Wow! I knew Honey Bees were needed for the pollination of many different food crops, but was unaware that they pollinate 1/3 of the food grown.
I know I was reading in a bee magazine about how many bee colonies were needed for the Almond industry in California. They said that, in order to pollinate all the almonds, they need almost 1.5 million bee colonies just for almond trees. They said that the almond industry considers a single hive box with atleast 8 frames of bees to be a colony. They also said that almond growers pay an average of $150 per colony. And one colony is needed for each acre of almonds.
They said that without the bees, the almond industry would fail.
Sounds like you know more about bees than most people do.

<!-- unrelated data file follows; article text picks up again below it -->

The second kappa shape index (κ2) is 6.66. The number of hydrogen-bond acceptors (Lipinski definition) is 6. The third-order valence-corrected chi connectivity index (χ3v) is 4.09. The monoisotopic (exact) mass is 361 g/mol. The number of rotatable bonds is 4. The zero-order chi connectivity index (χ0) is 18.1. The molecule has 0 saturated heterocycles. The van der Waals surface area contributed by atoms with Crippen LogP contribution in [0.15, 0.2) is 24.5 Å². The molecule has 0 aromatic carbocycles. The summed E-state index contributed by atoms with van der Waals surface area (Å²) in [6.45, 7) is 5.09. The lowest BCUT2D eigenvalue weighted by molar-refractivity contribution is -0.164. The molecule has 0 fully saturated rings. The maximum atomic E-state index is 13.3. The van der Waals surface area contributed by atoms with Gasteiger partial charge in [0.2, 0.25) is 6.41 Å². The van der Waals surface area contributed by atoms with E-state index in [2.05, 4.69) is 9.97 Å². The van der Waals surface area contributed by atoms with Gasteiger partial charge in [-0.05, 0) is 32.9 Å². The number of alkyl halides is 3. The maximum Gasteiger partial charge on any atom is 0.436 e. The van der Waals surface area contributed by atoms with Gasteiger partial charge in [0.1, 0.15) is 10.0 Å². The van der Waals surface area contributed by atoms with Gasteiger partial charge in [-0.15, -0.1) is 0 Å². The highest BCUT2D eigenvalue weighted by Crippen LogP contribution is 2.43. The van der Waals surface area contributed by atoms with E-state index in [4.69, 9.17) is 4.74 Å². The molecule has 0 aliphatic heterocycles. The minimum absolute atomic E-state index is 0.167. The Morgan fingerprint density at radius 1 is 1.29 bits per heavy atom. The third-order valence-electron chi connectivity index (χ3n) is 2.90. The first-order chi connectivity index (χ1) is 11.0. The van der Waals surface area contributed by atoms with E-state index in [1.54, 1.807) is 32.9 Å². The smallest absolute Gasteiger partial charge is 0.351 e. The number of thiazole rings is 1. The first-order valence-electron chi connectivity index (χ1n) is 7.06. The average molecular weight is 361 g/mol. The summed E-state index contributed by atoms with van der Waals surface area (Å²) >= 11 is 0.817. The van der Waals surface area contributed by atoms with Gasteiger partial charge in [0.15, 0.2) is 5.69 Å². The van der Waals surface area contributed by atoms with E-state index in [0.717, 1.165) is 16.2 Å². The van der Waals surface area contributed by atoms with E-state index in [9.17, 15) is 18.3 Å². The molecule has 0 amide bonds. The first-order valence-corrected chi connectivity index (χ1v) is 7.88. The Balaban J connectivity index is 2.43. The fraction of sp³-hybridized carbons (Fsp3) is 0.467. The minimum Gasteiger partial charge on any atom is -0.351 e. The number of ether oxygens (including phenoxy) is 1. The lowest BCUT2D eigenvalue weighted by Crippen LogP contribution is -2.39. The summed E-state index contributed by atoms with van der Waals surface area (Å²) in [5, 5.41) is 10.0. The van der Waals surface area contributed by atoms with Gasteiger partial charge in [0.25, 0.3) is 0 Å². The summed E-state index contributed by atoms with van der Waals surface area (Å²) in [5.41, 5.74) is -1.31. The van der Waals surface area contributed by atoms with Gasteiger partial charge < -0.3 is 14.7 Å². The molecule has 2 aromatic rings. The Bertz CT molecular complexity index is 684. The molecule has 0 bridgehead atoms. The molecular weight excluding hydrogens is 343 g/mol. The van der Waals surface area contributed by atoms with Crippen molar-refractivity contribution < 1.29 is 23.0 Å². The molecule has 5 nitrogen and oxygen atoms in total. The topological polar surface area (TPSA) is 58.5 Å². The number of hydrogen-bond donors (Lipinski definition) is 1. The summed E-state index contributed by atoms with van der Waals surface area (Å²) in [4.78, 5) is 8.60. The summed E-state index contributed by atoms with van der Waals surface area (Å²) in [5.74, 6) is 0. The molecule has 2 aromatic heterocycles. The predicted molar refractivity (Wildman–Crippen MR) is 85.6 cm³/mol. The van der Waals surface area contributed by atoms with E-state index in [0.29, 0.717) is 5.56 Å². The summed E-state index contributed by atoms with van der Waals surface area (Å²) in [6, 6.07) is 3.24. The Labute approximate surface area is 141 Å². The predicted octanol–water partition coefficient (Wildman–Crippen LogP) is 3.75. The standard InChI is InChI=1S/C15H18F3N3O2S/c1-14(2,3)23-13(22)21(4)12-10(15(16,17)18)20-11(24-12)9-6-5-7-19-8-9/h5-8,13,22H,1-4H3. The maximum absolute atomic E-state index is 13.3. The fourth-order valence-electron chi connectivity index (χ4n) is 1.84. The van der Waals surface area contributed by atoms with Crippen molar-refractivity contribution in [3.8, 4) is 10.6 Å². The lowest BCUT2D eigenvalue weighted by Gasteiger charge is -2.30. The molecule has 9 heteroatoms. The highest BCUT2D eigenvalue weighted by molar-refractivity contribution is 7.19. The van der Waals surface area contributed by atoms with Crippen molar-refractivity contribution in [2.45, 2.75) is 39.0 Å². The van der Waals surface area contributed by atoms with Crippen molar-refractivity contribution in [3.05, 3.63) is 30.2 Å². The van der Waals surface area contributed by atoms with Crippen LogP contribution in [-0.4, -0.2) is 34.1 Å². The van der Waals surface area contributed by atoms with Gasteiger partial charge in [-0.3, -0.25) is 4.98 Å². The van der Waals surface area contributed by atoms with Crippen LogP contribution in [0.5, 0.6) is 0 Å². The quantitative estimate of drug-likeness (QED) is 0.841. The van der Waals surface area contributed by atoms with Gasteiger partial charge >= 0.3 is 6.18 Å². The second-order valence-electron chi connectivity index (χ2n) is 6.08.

Here's the book, \"Beekeeping For Dummies\".
So you have no excuse for not becoming a Beekeeper!
Latt, thanks for all that good info.
The wind does not bother the bees production too much. Except when it's 15 mph or higher.
The one thing that wind does cause, is \"drift\". Bees know which hive they belong to, but when it's really windy, it causes them to get pushed over to the next hive when they come in for a landing.
If you have a bunch of bee hives all in a row and the wind in always blowing the same direction, it causes bees to be blown over to the next hive. And eventually, the hive at the end of the row will increase population with drifted bees and the hive at the other end of the row will become weak in population.
But there is ways to fix that, but it's usually not a big problem unless they are located in an area that always has wind.
Good Question Maya
So how are your Mason Bees doing?